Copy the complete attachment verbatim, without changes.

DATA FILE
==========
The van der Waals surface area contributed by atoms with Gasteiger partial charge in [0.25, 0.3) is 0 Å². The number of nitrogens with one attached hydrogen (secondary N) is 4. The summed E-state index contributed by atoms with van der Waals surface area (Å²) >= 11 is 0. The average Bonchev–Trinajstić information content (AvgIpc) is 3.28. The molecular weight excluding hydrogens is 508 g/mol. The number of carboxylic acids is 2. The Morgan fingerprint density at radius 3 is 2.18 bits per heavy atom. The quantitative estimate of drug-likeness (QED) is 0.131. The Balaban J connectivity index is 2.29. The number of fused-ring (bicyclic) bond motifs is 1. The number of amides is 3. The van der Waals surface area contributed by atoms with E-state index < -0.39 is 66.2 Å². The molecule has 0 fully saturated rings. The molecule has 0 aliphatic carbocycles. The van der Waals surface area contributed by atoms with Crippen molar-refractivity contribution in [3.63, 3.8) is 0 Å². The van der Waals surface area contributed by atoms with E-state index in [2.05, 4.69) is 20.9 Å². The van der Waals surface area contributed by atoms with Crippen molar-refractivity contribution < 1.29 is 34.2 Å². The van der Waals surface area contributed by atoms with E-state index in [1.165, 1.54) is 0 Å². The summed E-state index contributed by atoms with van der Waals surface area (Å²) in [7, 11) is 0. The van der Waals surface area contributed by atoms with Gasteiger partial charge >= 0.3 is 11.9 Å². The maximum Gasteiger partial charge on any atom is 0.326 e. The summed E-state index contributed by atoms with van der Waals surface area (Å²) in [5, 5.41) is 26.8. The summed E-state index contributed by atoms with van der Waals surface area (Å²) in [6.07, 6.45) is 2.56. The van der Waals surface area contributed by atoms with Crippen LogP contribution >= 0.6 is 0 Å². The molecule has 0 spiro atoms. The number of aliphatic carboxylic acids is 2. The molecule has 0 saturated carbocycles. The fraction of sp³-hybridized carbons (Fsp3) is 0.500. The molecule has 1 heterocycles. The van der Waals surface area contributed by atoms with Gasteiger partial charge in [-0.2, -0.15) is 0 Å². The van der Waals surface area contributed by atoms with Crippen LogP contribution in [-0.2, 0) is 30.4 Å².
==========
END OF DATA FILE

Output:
The van der Waals surface area contributed by atoms with Gasteiger partial charge in [0.25, 0.3) is 0 Å². The number of nitrogens with one attached hydrogen (secondary N) is 4. The summed E-state index contributed by atoms with van der Waals surface area (Å²) >= 11 is 0. The average Bonchev–Trinajstić information content (AvgIpc) is 3.28. The molecular weight excluding hydrogens is 508 g/mol. The number of carboxylic acids is 2. The Morgan fingerprint density at radius 3 is 2.18 bits per heavy atom. The quantitative estimate of drug-likeness (QED) is 0.131. The Balaban J connectivity index is 2.29. The number of fused-ring (bicyclic) bond motifs is 1. The number of amides is 3. The van der Waals surface area contributed by atoms with E-state index < -0.39 is 66.2 Å². The molecule has 0 fully saturated rings. The molecule has 0 aliphatic carbocycles. The van der Waals surface area contributed by atoms with Crippen molar-refractivity contribution in [3.63, 3.8) is 0 Å². The van der Waals surface area contributed by atoms with E-state index in [2.05, 4.69) is 20.9 Å². The van der Waals surface area contributed by atoms with Crippen molar-refractivity contribution < 1.29 is 34.2 Å². The van der Waals surface area contributed by atoms with E-state index in [1.165, 1.54) is 0 Å². The summed E-state index contributed by atoms with van der Waals surface area (Å²) in [7, 11) is 0. The van der Waals surface area contributed by atoms with Gasteiger partial charge >= 0.3 is 11.9 Å². The maximum Gasteiger partial charge on any atom is 0.326 e. The summed E-state index contributed by atoms with van der Waals surface area (Å²) in [5, 5.41) is 26.8. The summed E-state index contributed by atoms with van der Waals surface area (Å²) in [6.07, 6.45) is 2.56. The van der Waals surface area contributed by atoms with Crippen LogP contribution >= 0.6 is 0 Å². The molecule has 0 spiro atoms. The number of aliphatic carboxylic acids is 2. The molecule has 0 saturated carbocycles. The fraction of sp³-hybridized carbons (Fsp3) is 0.500. The molecule has 1 heterocycles. The van der Waals surface area contributed by atoms with Gasteiger partial charge in [-0.2, -0.15) is 0 Å². The van der Waals surface area contributed by atoms with Crippen LogP contribution in [-0.2, 0) is 30.4 Å².